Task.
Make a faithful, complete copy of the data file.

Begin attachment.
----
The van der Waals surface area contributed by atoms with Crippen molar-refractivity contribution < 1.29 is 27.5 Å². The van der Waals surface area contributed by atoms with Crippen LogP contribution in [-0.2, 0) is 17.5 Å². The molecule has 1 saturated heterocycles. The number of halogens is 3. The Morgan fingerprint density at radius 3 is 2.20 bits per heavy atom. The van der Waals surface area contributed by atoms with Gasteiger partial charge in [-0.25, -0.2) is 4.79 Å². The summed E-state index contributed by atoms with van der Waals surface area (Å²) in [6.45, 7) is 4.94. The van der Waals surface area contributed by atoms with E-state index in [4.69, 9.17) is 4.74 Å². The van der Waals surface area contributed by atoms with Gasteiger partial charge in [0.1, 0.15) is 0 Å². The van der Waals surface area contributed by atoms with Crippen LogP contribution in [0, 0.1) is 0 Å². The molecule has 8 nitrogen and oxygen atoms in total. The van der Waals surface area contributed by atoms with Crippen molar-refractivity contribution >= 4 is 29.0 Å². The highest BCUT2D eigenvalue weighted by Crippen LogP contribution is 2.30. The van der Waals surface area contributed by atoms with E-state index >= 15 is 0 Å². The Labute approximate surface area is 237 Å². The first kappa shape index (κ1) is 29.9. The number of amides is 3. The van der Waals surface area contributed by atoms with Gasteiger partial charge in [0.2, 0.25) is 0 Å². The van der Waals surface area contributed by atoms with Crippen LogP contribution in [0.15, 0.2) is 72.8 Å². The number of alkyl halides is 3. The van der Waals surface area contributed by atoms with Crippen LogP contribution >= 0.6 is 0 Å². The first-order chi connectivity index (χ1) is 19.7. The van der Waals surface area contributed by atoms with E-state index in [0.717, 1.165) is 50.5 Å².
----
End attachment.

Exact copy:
The van der Waals surface area contributed by atoms with Crippen molar-refractivity contribution < 1.29 is 27.5 Å². The van der Waals surface area contributed by atoms with Crippen LogP contribution in [-0.2, 0) is 17.5 Å². The molecule has 1 saturated heterocycles. The number of halogens is 3. The Morgan fingerprint density at radius 3 is 2.20 bits per heavy atom. The van der Waals surface area contributed by atoms with Gasteiger partial charge in [-0.25, -0.2) is 4.79 Å². The summed E-state index contributed by atoms with van der Waals surface area (Å²) in [6.45, 7) is 4.94. The van der Waals surface area contributed by atoms with E-state index in [4.69, 9.17) is 4.74 Å². The van der Waals surface area contributed by atoms with Gasteiger partial charge in [0.1, 0.15) is 0 Å². The van der Waals surface area contributed by atoms with Crippen LogP contribution in [0, 0.1) is 0 Å². The molecule has 8 nitrogen and oxygen atoms in total. The van der Waals surface area contributed by atoms with Crippen molar-refractivity contribution >= 4 is 29.0 Å². The highest BCUT2D eigenvalue weighted by Crippen LogP contribution is 2.30. The van der Waals surface area contributed by atoms with E-state index >= 15 is 0 Å². The Labute approximate surface area is 237 Å². The first kappa shape index (κ1) is 29.9. The number of amides is 3. The van der Waals surface area contributed by atoms with Gasteiger partial charge in [0.2, 0.25) is 0 Å². The van der Waals surface area contributed by atoms with Crippen LogP contribution in [0.15, 0.2) is 72.8 Å². The number of alkyl halides is 3. The van der Waals surface area contributed by atoms with Crippen LogP contribution >= 0.6 is 0 Å². The first-order chi connectivity index (χ1) is 19.7. The van der Waals surface area contributed by atoms with E-state index in [0.717, 1.165) is 50.5 Å².